The Chronometre Contemporain II from Rexhep Rexhepi continues his story of a watchmaker with limitless ambition, looking into his second decade
With a decade under his belt, Rexhep Rexhepi has earned a reputation as a serious watchmaker with very serious fans, his work and timepieces hallowed by an insatiable need to be the best. It’s not surprising to see why; he began his apprenticeship in Chopard and Patek Philippe (which he joined at the age of 15). Patek would be where he grew up both in a literal and horological sense, as he went from 148 cm in height—at the time of joining—to 180 cm by the time he left. His impressive range of work experience was further burnished when he joined one of the greatest names in contemporary watchmaking—Francois-Paul Journe.
All of that tutelage and influence, allied with Rexhepi’s own burning desire, saw him founding his own watchmaking studio Akrivia (meaning ‘precision’ in Greek) in 2012 at the age of 25. By 2018, his prodigious talent and stellar training led him to the pantheon of the greats, with the Best Men’s Watch prize at the Grand Prix d’Horlogerie de Geneva awarded to his first Chronometre Contemporain. This time-only piece was recognised for its flawless design and finishing, harking back to the greats of Swiss watchmaking legacy, but with contemporary accents to place it distinctly in the 21st century. An instance would be its enamel dial which recalls 19th-century pocket watches, but riffed with modern design to evoke Rexhepi’s own imagery of timepieces as they should look today.
Now in 2022, and with a decade behind his back as an indie watchmaker, Rexhepi feels that all he has learnt in the past four years has led him to think of doing even better. Hence the Rexhep Rexhepi Chronometre Contemporain II (RRCC02)—an evolution of the first edition with a totally new movement and a hacking seconds complication. “Lots of time has passed in these years, we learn more and I feel different now,” Rexhepi muses. “The RRCCII is the same watch at a glance but with totally different details.”
It starts with the familiar Grand Feu enamel dial, with black for the platinum case and ivory for the rose gold 5N. These cases, composed of 15 components, are produced by a legend in case-making, the 81-year-old Jean-Pierre Hagmann who had worked on brands such as Audemars Piguet, Patek Philippe and Vacheron Constantin before going into retirement. Here, the case showcases lugs individually soldered to the case middle—a refinement which lends itself to the overall harmony of the aesthetics. That Rexhepi coaxed him out of retirement was a sign of the young watchmaker’s stratospheric reputation as one of the brightest indie watchmakers around.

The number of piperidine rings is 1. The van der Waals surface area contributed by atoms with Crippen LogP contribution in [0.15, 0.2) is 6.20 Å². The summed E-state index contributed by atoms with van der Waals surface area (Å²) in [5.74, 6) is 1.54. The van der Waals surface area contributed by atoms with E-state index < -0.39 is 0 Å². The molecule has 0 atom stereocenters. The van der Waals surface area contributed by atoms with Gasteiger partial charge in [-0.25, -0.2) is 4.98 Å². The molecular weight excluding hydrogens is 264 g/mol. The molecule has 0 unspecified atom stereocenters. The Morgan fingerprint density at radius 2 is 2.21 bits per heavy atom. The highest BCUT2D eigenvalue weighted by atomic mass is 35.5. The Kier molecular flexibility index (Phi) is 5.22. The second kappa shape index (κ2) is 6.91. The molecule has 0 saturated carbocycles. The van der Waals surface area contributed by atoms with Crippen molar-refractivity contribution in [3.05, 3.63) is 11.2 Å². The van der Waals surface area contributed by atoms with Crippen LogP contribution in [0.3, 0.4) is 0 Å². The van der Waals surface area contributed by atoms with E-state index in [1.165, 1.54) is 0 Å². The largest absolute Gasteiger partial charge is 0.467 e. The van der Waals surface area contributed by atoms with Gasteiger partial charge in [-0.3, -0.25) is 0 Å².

And of course, the all-new manual-wound calibre, with hacking and zero-reset dead-beat seconds, and sweeping hours and minutes hands. Rexhepi’s choice of the hacking seconds added a new challenge. “Visually it is quite simple as a dead-beat seconds, but mechanically, it has to be very good. When you have the hacking seconds you need to, first, stop the balance wheel. And then to reset, you come in with the hammer to send it back to zero. Depending on where the seconds hand is—before or after the 30 seconds mark—that makes the entire construction very complex, to think about how get the 214 components work in perfect sync.”
In total, Rexhepi and his team of 15 will be producing 50 pieces of the RRCC02 in platinum and 50 more in rose gold 5N. “We take time to do a good watch,” Rexhepi says when asked how long it will take for the entire collection to see light of day. “There are 15 of us making 40 watches a year and, when you visit our atelier you can see how we are like an open kitchen where everyone sees what we do.”
To further highlight its precision as a chronometer, every RRCC02 undergoes rigorous testing at the Besançon Astronomical Observatory for 16 consecutive days—a gauntlet which, when passed—will see each piece being conferred its own bulletin de marche (a ratings certificate).
“The watch works well and at this moment I cannot do any more to make it better,” Rexhepi reflects on the RRCC02. “The problem is if you wait too much you will never finish.” He contemplates his early days at Akrivia where he confesses that he knew nothing. “When you are 25 you feel like the king of the world—but really, it’s a time of learning,” he says. “I’m a dreamer you know, I like to dream big and maybe it’s better to start then when you don’t realise the challenges you will have—I think watchmaking has progressed to this point because of people like (Abraham-Louis) Breguet and (Dr George) Daniels who also had their vision of what watchmaking could be.”
Looking back, Rexhepi says that while his time at Patek was an education, what he does now is ‘almost selfish’, in that he wants to produce a timepiece that inspires him. “Honestly, making watches is just about trying to make myself happy—I’m happy it will be a beautiful day and you want to start your day with good energy—the biggest pressure I feel is only the one I put on myself.”